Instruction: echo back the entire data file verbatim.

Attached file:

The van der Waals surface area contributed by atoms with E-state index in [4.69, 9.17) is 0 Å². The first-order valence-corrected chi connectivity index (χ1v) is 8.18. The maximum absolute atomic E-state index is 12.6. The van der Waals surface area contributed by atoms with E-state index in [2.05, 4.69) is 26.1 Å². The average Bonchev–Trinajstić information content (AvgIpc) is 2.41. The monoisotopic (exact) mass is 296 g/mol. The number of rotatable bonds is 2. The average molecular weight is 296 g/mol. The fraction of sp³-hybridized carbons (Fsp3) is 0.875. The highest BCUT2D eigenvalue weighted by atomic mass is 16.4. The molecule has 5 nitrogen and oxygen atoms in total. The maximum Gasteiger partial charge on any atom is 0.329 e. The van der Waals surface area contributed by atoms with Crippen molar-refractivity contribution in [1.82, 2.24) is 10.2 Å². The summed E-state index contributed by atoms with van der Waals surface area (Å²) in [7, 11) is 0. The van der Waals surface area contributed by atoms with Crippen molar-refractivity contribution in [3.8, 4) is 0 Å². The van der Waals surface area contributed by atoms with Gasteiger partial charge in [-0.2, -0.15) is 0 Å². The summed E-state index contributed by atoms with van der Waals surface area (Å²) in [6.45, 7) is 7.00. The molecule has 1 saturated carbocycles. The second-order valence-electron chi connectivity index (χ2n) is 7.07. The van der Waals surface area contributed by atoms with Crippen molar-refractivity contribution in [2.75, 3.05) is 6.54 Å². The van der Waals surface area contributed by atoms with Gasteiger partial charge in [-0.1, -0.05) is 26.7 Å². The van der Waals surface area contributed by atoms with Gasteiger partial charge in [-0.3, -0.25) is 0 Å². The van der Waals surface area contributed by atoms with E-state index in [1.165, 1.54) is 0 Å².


The van der Waals surface area contributed by atoms with E-state index in [4.69, 9.17) is 0 Å². The first-order valence-corrected chi connectivity index (χ1v) is 8.18. The maximum absolute atomic E-state index is 12.6. The van der Waals surface area contributed by atoms with E-state index in [2.05, 4.69) is 26.1 Å². The average Bonchev–Trinajstić information content (AvgIpc) is 2.41. The monoisotopic (exact) mass is 296 g/mol. The number of rotatable bonds is 2. The average molecular weight is 296 g/mol. The fraction of sp³-hybridized carbons (Fsp3) is 0.875. The highest BCUT2D eigenvalue weighted by atomic mass is 16.4. The molecule has 5 nitrogen and oxygen atoms in total. The maximum Gasteiger partial charge on any atom is 0.329 e. The van der Waals surface area contributed by atoms with Crippen molar-refractivity contribution in [1.82, 2.24) is 10.2 Å². The summed E-state index contributed by atoms with van der Waals surface area (Å²) in [7, 11) is 0. The van der Waals surface area contributed by atoms with Crippen molar-refractivity contribution in [3.8, 4) is 0 Å². The van der Waals surface area contributed by atoms with Gasteiger partial charge in [-0.2, -0.15) is 0 Å². The summed E-state index contributed by atoms with van der Waals surface area (Å²) in [6.45, 7) is 7.00. The molecule has 1 saturated carbocycles. The second-order valence-electron chi connectivity index (χ2n) is 7.07. The van der Waals surface area contributed by atoms with Crippen molar-refractivity contribution in [2.75, 3.05) is 6.54 Å². The van der Waals surface area contributed by atoms with Gasteiger partial charge in [-0.1, -0.05) is 26.7 Å². The van der Waals surface area contributed by atoms with Gasteiger partial charge in [-0.3, -0.25) is 0 Å². The van der Waals surface area contributed by atoms with E-state index in [1.165, 1.54) is 0 Å².